In the Christian gospels, the ministry of Jesus begins with his baptism in the countryside of Roman Judea and Transjordan, near the river Jordan, and ends in Jerusalem, following the Last Supper with his disciples.
The nativity of Jesus or birth of Jesus is described in the gospels of Luke and Matthew.
The New Covenant (Hebrew; Greek διαθήκη καινή diatheke kaine) is a biblical interpretation originally derived from a phrase in the Book of Jeremiah, in the Hebrew Bible.
The New Testament (Ἡ Καινὴ Διαθήκη, trans. Hē Kainḕ Diathḗkē; Novum Testamentum) is the second part of the Christian biblical canon, the first part being the Old Testament, based on the Hebrew Bible.
The Order of Saint Luke (OSL) is a religious order begun within the United Methodist Church that is dedicated to sacramental and liturgical scholarship, education, and practice.
Parousia (παρουσία) is an ancient Greek word meaning presence, arrival, or official visit.
In Christianity, the Passion (from Late Latin: passionem "suffering, enduring") is the short final period in the life of Jesus covering his entrance visit to Jerusalem and leading to his crucifixion on Mount Calvary, defining the climactic event central to Christian doctrine of salvation history.
Paul the Apostle (Paulus; translit, ⲡⲁⲩⲗⲟⲥ; c. 5 – c. 64 or 67), commonly known as Saint Paul and also known by his Jewish name Saul of Tarsus (translit; Saũlos Tarseús), was an apostle (though not one of the Twelve Apostles) who taught the gospel of the Christ to the first century world.
The Q source (also Q document, Q Gospel, or Q from Quelle, meaning "source") is a hypothetical written collection of primarily Jesus' sayings (logia).
In Christian theology, Jesus is sometimes referred to as a Redeemer.
The resurrection of Jesus or resurrection of Christ is the Christian religious belief that, after being put to death, Jesus rose again from the dead: as the Nicene Creed expresses it, "On the third day he rose again in accordance with the Scriptures".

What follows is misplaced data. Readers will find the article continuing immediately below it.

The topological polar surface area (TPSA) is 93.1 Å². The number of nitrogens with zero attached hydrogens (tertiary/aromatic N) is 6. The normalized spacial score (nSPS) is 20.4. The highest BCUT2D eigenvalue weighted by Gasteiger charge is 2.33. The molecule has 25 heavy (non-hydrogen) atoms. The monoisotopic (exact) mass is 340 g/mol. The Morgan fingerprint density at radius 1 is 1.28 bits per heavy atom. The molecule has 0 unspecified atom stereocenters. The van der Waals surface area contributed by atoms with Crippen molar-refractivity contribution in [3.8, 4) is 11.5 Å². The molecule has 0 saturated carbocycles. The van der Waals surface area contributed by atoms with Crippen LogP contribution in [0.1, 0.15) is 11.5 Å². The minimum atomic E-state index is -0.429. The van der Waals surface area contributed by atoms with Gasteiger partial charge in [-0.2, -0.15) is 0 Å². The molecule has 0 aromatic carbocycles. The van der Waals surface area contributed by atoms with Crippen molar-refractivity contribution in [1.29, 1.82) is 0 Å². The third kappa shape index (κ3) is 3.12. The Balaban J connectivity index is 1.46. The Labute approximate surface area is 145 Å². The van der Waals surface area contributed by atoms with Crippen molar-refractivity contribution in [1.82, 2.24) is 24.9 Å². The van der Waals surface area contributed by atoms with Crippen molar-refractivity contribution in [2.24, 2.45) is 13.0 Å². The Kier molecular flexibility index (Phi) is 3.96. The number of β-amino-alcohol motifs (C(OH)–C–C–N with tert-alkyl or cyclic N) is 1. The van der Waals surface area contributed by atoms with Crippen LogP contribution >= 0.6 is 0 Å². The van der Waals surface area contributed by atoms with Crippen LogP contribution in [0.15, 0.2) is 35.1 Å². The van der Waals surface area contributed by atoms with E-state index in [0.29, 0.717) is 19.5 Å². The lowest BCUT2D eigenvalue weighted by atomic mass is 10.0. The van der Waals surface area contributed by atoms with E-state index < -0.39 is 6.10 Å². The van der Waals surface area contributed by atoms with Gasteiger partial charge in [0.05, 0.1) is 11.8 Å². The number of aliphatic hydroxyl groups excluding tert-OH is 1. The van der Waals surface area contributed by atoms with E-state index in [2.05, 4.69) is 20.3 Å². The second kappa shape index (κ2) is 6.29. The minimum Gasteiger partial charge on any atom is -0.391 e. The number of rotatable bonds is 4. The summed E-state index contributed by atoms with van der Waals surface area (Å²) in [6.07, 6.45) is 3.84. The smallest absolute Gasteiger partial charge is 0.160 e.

The parable of the rich man and Lazarus (also called the Dives and Lazarus or Lazarus and Dives) is a well-known parable of Jesus appearing in the Gospel of Luke.
The Second Coming (sometimes called the Second Advent or the Parousia) is a Christian and Islamic belief regarding the future (or past) return of Jesus Christ after his incarnation and ascension to heaven about two thousand years ago.
Historically, many rulers have assumed titles such as son of God, son of a god or son of heaven.
"Son of man" is a phrase used in the Hebrew Bible, various apocalyptic works of the intertestamental period, and in the Greek New Testament.
The gospels of Matthew, Mark, and Luke are referred to as the Synoptic Gospels because they include many of the same stories, often in a similar sequence and in similar or sometimes identical wording.
Textus Receptus (Latin: "received text") is the name given to the succession of printed Greek texts of the New Testament.
Vetus Latina ("Old Latin" in Latin), also known as Vetus Itala ("Old Italian"), Itala ("Italian") See, for example, Quedlinburg ''Itala'' fragment.
The Western text-type is one of several text-types used in textual criticism to describe and group the textual character of Greek New Testament manuscripts.
Book of Luke, Book of look, Book of luke, Gospel According to Luke, Gospel according Luke, Gospel according to Luke, Gospel according to Saint Luke, Gospel of Saint Luke, Gospel of St Luke, Gospel of St. Luke, Gospel of St.Luke, Gospel of look, Gospel of luke, Luk., Luke (book), Luke 23:50, Luke's Gospel, Luke's gospel, Luke, Gospel according to, Luke, Gospel of Saint, Lukes gospel, Repent or Perish, St. Luke's Gospel, The Book of Luke, The Gospel According to Luke, The Gospel of Jesus Christ Attributed to Luke the Evangelist, The Gospel of Luke, Third Gospel, To kata Loukan euangelion, Τὸ κατὰ Λουκᾶν εὐαγγέλιον.